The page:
Does Cyber Insurance Cover Payment Fraud?

Caeva O'Callaghan | December 21st, 2020


Does cyber insurance cover payment fraud?

There are many risks associated with cyber crime. One of the most simple yet effective ways for scammers to steal your money is payment fraud. But will your cyber insurance cover you?

No. Cyber insurance does not cover payment fraud, even if that fraud was committed online. This is because fraud is considered an act of theft, and not specifically cyber crime.

There are a specific set of criteria that define cyber crime. Fraud in particular is one of those grey areas where many people think they have coverage, but in fact they may not.

In this article, we’ll cover the following questions:

  • What is covered by cyber crime insurance?
  • Does cyber crime include fraud?
  • Will my cyber insurance compensate me for payment fraud?

There are a defined set of circumstances which constitute payment fraud, so let’s take a look at what it means exactly.

What is payment fraud?

In insurance terminology, and specifically relating to cyber insurance, payment fraud may also be known as “payment instruction fraud,” “social engineering fraud” or “payment impersonation fraud.”

It’s a certain kind of attack in which scammers use official-seeming email communications to trick company employees to transfer company funds to the criminals’ account. The employees give the payment freely and willingly, but do so under false pretences.

Its real life equivalent would be if someone disguised themselves as you, or forged your signature, in order to persuade your employees to give them money.

These attacks can be fairly rudimentary – spelling mistakes, strange email addresses and no usage of first names can be a dead giveaway. Or, they can be highly sophisticated, and appear as if they’ve really come from a trusted source.

But, they work. It can be embarrassing for your staff to admit that they’ve fallen victim to such a scam, so it’s important to foster a culture of non-blame in your workplace. When staff know they can come to you immediately when a scam is detected, the faster you can get it solved.

Payment fraud and cyber insurance

This kind of scam can be particularly lucrative for criminals. Your business could be heavily hit all at once, or multiple smaller payments may occur. It could be some time before the alarm is raised, leading to a large loss for the company.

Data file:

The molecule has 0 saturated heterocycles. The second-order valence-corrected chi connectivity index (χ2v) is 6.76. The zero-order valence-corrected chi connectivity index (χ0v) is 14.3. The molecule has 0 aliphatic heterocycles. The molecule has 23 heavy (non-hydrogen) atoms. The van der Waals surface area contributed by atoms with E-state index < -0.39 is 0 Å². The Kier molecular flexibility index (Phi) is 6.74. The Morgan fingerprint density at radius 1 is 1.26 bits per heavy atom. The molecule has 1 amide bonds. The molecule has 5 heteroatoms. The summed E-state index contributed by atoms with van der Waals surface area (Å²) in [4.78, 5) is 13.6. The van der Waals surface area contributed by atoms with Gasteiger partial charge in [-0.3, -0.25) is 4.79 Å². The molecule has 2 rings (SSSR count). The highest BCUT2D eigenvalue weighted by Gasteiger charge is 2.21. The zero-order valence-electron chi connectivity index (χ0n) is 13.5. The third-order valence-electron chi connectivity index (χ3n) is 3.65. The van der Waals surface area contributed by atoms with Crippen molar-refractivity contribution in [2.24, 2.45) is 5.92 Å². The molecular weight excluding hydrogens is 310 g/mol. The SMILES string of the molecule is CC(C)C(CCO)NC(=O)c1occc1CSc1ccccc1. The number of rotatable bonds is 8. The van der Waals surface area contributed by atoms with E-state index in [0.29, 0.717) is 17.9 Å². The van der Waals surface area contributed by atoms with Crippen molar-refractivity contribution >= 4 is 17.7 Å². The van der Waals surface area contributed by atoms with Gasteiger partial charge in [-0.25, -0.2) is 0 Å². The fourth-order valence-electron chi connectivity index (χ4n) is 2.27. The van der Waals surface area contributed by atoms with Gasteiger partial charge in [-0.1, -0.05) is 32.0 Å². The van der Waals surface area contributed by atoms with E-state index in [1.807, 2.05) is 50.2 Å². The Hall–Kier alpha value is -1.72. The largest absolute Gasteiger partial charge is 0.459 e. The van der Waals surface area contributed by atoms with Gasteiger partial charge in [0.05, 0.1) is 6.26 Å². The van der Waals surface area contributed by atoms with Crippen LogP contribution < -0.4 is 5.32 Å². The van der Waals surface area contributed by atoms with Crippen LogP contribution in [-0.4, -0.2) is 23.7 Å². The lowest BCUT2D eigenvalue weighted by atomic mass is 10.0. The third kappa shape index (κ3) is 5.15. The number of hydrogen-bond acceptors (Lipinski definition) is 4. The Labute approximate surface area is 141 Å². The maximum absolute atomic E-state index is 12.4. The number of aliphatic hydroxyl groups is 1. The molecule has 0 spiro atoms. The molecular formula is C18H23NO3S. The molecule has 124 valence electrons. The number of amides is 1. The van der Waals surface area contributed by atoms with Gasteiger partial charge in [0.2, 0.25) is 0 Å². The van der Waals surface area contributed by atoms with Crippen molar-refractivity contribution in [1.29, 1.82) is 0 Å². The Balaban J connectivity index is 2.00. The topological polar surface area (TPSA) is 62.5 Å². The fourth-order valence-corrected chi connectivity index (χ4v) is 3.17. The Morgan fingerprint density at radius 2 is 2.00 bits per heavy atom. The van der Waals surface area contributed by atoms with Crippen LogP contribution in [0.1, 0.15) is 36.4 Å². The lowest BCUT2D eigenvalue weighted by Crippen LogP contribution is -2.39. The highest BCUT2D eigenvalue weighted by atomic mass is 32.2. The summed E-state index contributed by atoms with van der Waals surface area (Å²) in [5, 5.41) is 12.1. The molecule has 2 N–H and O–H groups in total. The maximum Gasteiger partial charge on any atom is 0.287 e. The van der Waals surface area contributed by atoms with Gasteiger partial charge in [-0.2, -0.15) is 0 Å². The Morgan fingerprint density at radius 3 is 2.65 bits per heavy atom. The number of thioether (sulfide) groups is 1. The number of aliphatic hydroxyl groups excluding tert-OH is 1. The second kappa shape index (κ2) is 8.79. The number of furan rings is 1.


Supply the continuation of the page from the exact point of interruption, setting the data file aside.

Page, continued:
Many victims expect that their cyber liability insurance will cover their loss. Unfortunately, this is not the case. It all has to do with the legal definition of “payment fraud”.

This is because these crimes rarely involve the kind of cyber security breach required to trigger cyber insurance coverage. All that happened was that the criminal tricked you or your employees into wiring them money. As no passwords were hacked, no security was breached and no virus released, it is considered plain theft – and not a cyber crime.

Even if the incident involved computers and emails, it is still not a cyber crime. Preventing this kind of crime is more about accounting security (making sure your money is safe) rather than IT security. The problem is that many crime policies have exclusions precluding coverage for “voluntary parting with funds,” which is exactly what happens when you’re hit with these kinds of scams.

Protecting your business

In order to prevent payment fraud, you need to take some preventative steps. Number one is to train your staff – and yourself – to better spot fake emails, and to make it harder for fraudsters to make those emails look legitimate.

Criminals will use information easily gleaned from social media and other sources to make fake emails look credible. Sophisticated emails are likely to include details that make the request believable.

Make sure your employees do not share excessive information on their work habits or workplace on social media. In addition, their passwords need to be strong, not only for work accounts but elsewhere criminals might want to look.

And of course, introduce strong financial controls to further lessen the chances of this happening. Use simple, repeatable processes – automated if you can – which reduce the need for personal interaction with company finances. Use dual-factor authentication everywhere you can, and only give the authority to manage payments to one or two people you trust.

If you have any concerns regarding cyber security, call and talk to our cyber insurance experts today. We can guide you through how best to protect your business from cyber crimes. We look forward to working with you.

Arrange Callback

OUR CYBER INSURANCE SPECIALISTS

RACHEL DIXON

CAEVA O'CALLAGHAN

CAROLINE MCARDLE

All Information in this post is accurate as of the date of publishing.